I am deeply saddened and disturbed by the Supreme Court's decision that struck down the use of victim-impact statements in capital cases {front page, June 16}.

This decision gives an entirely wrong message to the nation's judiciary and to our society. Our organs of government should firmly support families, citizen security and an orderly and peaceful society. This decision gives the strong impression, once again, that the nation's highest court views our country's murderers as more deserving of solicitude than their victims and their victims' families.

In the majority opinion, Justice Powell argues that admitting "emotionally charged opinions as to what conclusions the jury should draw from the evidence is clearly inconsistent with the reasoned decision-making we require in capital cases." However, the defendant is already permitted to introduce emotionally charged opinions in the form of mitigating evidence at the sentencing portion of the trial. Why this double standard in favor of the criminal?

Emotions play a real role in the lives of citizens, and we can't pretend otherwise. A criminal case involving murder cannot be presented in such a sanitized fashion that emotion is absent. Emotion legitimately plays a real part in such cases, and the courts, attorneys and juries must come to grips with these emotional components in the same way they must deal with the legal and procedural elements.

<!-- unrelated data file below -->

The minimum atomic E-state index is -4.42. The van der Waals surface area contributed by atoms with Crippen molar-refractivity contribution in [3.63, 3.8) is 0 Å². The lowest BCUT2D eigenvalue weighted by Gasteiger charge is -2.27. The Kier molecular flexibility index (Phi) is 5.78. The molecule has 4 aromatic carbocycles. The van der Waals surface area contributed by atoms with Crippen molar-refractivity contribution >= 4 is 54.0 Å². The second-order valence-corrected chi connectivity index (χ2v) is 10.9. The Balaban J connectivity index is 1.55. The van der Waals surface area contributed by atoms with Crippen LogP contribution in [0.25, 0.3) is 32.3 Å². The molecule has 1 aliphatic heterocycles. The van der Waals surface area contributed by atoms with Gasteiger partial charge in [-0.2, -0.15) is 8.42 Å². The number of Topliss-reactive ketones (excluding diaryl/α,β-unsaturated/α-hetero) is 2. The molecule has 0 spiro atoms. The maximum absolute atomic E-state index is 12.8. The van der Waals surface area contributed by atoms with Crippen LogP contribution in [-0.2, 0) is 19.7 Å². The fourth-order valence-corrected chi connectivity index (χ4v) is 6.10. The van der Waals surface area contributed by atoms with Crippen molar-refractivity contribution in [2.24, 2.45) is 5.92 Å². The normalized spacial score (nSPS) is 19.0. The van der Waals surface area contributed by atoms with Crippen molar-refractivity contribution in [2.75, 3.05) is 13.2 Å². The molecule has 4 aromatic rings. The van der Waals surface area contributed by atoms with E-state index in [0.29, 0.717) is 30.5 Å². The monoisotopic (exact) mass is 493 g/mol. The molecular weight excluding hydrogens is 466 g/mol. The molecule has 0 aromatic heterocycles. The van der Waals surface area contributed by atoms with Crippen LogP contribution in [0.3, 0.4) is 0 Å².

To suggest that juries cannot properly assess emotional statements and make their own decisions as to what significance to afford them is insulting. The whole point of the jury system is that the average juror/citizen, by virtue of his or her own life experience, can in fact properly weigh the elements of a case. To deny juries the ability to hear what the real-life results of a murder are -- in relation to the victims' families -- prevents them from properly viewing and assessing the totality of the crime. A murder, after all, affects not only the victim, but also the family, the community and society at large.

John Donne said it best: "Any man's death diminishes me, because I am involved in all mankind." With this decision the Supreme Court has diminished all who are law-abiding and who have long been outraged by the pampering of brutal murderers by the highest court in the land. JOHN A. COLLINS Springfield